MOUNT VERNON — Running the Knox County Department of Job & Family Services has a lot to do with numbers and data, but for Roger Shooter, it has more to do with the human heart and soul.
“He’s been great,” said Bev White, a 15-year employee of KCDJFS. “He has a lot of empathy for people. He’s really made a difference and has humanized the department.”
Shooter will retire on Oct. 30 from the office he has held since 1994.
Of all of his accomplishments, Shooter said he is most proud of the department’s public-private partnership with Village Network, formerly known as Boys Village, to build and facilitate the care and treatment of children once housed in a county-run group home.
“We are able to keep most of our kids in county. They can get the help they need and we don’t have to run it,” Shooter said. “We wanted to be joined at the hip [with Village Network]. We didn’t want somebody coming in here and making a profit and then leaving.”
Shooter said Village Network is set up to help troubled youth in need of treatment and social orientation. Children are helped through personal issues and transitioned into a foster home, or perhaps into residential living on their own.
Working through welfare reform and the state’s budget cuts have been Shooter’s greatest challenges, he said.
“It’s really hard to lay people off,” Shooter said. “We are counter-cyclical. When the economy goes down, our services go up. We have tons of people that need help. Yet, we are being cut mercilessly.”
Shooter said the number of staff members has fallen from around 100 to 89. His employees say he has been inspirational and leads by example.
“He is the second-best boss I’ve ever had,” said Matthew Kurtz, a 17-year veteran with the department. “I only say that because I worked for my dad for five years.”
Kurtz said Shooter has always made him feel like an equal and has an unspoken way of getting the most out of employees.
“He looks for the best in people,” Kurtz said. “You don’t give your best to someone who doesn’t give their best. He is complimentary and encouraging; he is more like a friend than a boss.”
“He has a good knack of looking at a situation and finding a solution that best suits all the different divisions here,” White said.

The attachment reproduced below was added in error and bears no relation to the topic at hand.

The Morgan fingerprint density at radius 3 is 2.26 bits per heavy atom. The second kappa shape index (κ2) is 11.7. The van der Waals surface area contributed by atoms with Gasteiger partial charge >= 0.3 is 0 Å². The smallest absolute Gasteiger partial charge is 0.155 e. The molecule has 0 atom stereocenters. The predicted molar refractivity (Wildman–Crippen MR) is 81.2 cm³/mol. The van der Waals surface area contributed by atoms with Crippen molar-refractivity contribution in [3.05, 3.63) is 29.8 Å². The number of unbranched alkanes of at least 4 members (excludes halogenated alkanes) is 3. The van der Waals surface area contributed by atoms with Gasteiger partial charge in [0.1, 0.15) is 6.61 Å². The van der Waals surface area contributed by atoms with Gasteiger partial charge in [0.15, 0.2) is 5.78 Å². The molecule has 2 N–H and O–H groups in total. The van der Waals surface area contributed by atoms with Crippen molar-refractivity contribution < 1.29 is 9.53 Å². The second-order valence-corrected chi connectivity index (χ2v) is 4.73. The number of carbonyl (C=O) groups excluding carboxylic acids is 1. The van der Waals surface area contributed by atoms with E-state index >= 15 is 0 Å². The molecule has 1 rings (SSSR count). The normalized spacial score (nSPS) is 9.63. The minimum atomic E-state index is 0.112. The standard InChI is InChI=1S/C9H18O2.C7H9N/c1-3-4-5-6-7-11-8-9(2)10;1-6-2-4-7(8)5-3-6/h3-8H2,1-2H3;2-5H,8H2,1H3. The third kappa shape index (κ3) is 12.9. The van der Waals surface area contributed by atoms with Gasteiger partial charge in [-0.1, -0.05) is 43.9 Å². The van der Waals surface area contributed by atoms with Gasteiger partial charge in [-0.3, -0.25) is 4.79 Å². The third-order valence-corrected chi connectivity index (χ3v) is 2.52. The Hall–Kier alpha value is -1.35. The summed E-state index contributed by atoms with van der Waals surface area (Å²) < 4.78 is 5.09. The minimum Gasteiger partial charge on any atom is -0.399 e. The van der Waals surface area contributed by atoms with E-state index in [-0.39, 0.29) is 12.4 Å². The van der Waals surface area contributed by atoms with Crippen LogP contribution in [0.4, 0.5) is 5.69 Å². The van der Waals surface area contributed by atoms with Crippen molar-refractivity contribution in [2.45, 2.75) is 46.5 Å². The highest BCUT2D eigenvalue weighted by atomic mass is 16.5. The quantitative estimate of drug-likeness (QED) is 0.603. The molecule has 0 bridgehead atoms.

Shooter said he wonders what lies ahead for children and adults who just can’t get the help they need.
“Budget cuts hurt real people,” Shooter said. “I don’t think [the Legislature] looks beneath the numbers — there are real people there.”
All of the cuts to programs and budgets have real consequences, he said, and he fears the fallout of severe cuts in programs and services will be more than an already battered system can provide.
“Up until recently we had the resources to make huge differences,” Shooter said. “We are doing OK, but I’d like to see us where we used to be.”
“He’s always looking way ahead and not waiting until something happens. That’s a tremendous asset,” said Bob Wise, county commissioner.
“He’s done an excellent job of managing because they have faced quite a bit of cuts from the state. They have been able to manage that and do very well with few effects on the personnel,” said Knox County Commissioner Teresa Bemiller. “Roger has surrounded himself with a very capable staff; they do an excellent job. That’s a department we have never had to worry much about.”
Above anything else, Shooter said he wishes the residents of Knox County could see his department’s effect on the local economy.
“I don’t think [residents] realize the influence we have on a healthy economy,” he said. “We spend over $100 million a year on Medicaid and most of that’s nursing homes and moms and kids. We spend over $1.2 million a month in food stamps and cash assistance, we train them and help them keep jobs at the employment center. I just don’t think they know the cash we infuse in the economy.”
Shooter said he plans to stay busy in his retirement with personal projects as well as his involvement in the community.